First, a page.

I think the easiest way is to solve algorithm problems and win some competitions (laugh). But seriously speaking I get many emails from recruiters from the major companies. It’s not that I found them, they found me. As I have learned later talking with them, some have found me searching Spoj and noticing my ID in the rank under one of the solved problems. The other way is to participate in competitions organized by particular companies. However, you don’t get any advantage for free, it just gets you through that first filter, similar to top university diploma. Companies like Facebook need some form of filtering because there are just too many people who are willing and could potentially work there. In the end, you have to show your skills in the interviews, everything else doesn’t matter.

Coming back to Spoj. I’ve checked your profile, I need to admit it’s quite impressive you did a lot of work. But, maybe you remember the hardest Spoj problem you had?

There is actually one, that comes immediately to my mind – it was CCROSSX – Cross Mountain Climb Extreme. I was really impressed. Maybe it’s not the hardest one I have met on Spoj, but it’s surely the one I can remember after a long time. At the beginning, you remember everything you solved, but after so many, you just start to forget. Now I remember very few.

Did online judges, particularly Spoj, really helped you to improve your skills or was it something else?

I learned a lot of things on Spoj. It started about 2008, I was 15 back then. I went to one of programming camps in Croatia. On that camp, they gave us some lectures on algorithms and then showed examples on Spoj. We had a chance to solve them and compete with each other. This atmosphere of competition did a great job, I felt really motivated and after that camp, for few months I did about 5 problems a day.

I would just look at the problem and if I find it hard I would look on the ranks and find people who managed to solve them. Nowadays it’s much faster as there are lots of tips on the web, you can search the forum or Wikipedia and find some pieces of advice. I started with a very limited knowledge, but after solving few hundred problems I felt much more confident. Then there was a break, I didn’t do much for a year or two when being in high school, I visited Spoj only occasionally.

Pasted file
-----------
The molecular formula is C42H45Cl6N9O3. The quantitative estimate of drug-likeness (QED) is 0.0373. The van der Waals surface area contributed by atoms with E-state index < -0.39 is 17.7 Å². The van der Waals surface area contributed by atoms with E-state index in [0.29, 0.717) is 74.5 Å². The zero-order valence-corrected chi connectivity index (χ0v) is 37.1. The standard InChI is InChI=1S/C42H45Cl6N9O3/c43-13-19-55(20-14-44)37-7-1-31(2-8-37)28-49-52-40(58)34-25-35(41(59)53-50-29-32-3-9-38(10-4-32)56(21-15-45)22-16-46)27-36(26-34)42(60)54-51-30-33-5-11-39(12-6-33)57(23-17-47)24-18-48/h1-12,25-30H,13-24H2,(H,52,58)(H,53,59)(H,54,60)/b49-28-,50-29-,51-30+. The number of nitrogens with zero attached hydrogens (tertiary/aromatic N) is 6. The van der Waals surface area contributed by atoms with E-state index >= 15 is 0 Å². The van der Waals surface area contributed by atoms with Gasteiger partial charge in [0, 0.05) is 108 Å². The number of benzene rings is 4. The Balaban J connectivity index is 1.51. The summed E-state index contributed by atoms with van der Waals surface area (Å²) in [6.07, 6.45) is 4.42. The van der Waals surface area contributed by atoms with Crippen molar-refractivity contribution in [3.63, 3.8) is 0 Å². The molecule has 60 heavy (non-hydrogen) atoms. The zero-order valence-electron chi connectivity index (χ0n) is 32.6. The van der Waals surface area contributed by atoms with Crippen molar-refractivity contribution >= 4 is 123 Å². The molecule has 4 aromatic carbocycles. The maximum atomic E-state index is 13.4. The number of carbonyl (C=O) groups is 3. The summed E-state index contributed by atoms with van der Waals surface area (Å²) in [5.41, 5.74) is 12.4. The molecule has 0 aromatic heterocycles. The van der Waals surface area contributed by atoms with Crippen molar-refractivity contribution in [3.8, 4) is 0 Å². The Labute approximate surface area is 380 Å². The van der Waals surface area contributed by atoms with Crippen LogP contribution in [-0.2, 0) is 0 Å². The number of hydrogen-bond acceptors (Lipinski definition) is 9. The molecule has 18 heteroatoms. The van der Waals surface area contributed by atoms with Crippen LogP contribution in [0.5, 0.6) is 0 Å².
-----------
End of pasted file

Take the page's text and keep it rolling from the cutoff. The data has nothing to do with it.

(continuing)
What would you suggest for the new Spoj users?

If you really want to learn algorithms and understand them deeply, you have to solve some problems. When you are at the lecture when you hear about it, you think that you understand it well, but only after you can try it in practice, to adapt it to a specific situation you will know that you have learned it.

Now, the question regarding your own experience – if you were once again 15 years old, what will you start with.

Well, it’s a really hard question. I think it would be good to start from some communities, it doesn’t have to be a good one, you just need to have the others who will help and motivate you.

But it doesn’t have to be a real world community?

Yes, online communities can also help a lot. I was quite lucky, we had a teacher who knew basic algorithms, that was enough to get started. She has shown us the idea, advised some books and encouraged us.

So the good teacher, who inspires is surely valuable.

Yes, definitely.

From your history, I think the main conclusion is that it’s good not to be a lone wolf, it’s better to work with others.

Yes, that is right. I have obviously worked on my own later, but at the beginning, the support of the others was priceless.

So you mean that there were just good circumstances?

In my case yes. I come from an Eastern part of Croatia. Most of the people I know from programming community are from the capital, so they obviously have access to a better support, academic courses, teachers etc. Meeting proper people and going to camps wasn’t an option for everyone back then.

I asked you about different projects, but could you tell me – what programming gave you, but not in regard to your work, education and but personally, that made you a person you are now.

It gave me a lot of fun, when I was younger I would probably just play video games, but now I don’t do this often. It gives me the same joy to solve some interesting programming problems. I think that after you reach a certain level, this should be even the mayor motivation – just to have fun. It also gave me the opportunities to travel a lot and network with successful people.

Thank you for your time and good luck with your master thesis!

Bartosz Wilk – who has written posts on Spoj BLOG.